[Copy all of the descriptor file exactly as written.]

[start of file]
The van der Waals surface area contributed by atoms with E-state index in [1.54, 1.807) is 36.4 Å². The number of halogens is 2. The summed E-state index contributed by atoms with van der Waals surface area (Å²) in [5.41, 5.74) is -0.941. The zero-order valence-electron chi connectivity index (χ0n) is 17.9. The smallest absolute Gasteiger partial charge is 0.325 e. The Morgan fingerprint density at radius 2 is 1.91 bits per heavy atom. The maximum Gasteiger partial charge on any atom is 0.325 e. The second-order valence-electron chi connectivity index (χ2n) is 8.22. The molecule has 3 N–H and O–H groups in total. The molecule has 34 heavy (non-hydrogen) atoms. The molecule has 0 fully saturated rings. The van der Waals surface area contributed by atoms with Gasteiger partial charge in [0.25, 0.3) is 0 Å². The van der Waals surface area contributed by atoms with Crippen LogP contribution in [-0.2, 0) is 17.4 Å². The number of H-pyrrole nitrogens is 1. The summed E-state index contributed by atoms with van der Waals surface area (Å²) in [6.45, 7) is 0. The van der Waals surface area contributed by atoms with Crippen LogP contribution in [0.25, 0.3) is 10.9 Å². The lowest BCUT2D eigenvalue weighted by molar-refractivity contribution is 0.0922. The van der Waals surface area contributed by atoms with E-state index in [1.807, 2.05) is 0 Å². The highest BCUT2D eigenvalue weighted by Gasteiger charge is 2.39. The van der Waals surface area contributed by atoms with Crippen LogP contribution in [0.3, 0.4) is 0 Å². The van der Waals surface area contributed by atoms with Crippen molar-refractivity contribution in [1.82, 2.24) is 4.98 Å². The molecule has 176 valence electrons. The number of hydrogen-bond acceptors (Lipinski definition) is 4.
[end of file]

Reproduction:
The van der Waals surface area contributed by atoms with E-state index in [1.54, 1.807) is 36.4 Å². The number of halogens is 2. The summed E-state index contributed by atoms with van der Waals surface area (Å²) in [5.41, 5.74) is -0.941. The zero-order valence-electron chi connectivity index (χ0n) is 17.9. The smallest absolute Gasteiger partial charge is 0.325 e. The Morgan fingerprint density at radius 2 is 1.91 bits per heavy atom. The maximum Gasteiger partial charge on any atom is 0.325 e. The second-order valence-electron chi connectivity index (χ2n) is 8.22. The molecule has 3 N–H and O–H groups in total. The molecule has 34 heavy (non-hydrogen) atoms. The molecule has 0 fully saturated rings. The van der Waals surface area contributed by atoms with Gasteiger partial charge in [0.25, 0.3) is 0 Å². The van der Waals surface area contributed by atoms with Crippen LogP contribution in [-0.2, 0) is 17.4 Å². The number of H-pyrrole nitrogens is 1. The summed E-state index contributed by atoms with van der Waals surface area (Å²) in [6.45, 7) is 0. The van der Waals surface area contributed by atoms with Crippen LogP contribution in [0.25, 0.3) is 10.9 Å². The lowest BCUT2D eigenvalue weighted by molar-refractivity contribution is 0.0922. The van der Waals surface area contributed by atoms with E-state index in [1.807, 2.05) is 0 Å². The highest BCUT2D eigenvalue weighted by Gasteiger charge is 2.39. The van der Waals surface area contributed by atoms with Crippen LogP contribution in [0.3, 0.4) is 0 Å². The van der Waals surface area contributed by atoms with Crippen molar-refractivity contribution in [1.82, 2.24) is 4.98 Å². The molecule has 176 valence electrons. The number of hydrogen-bond acceptors (Lipinski definition) is 4.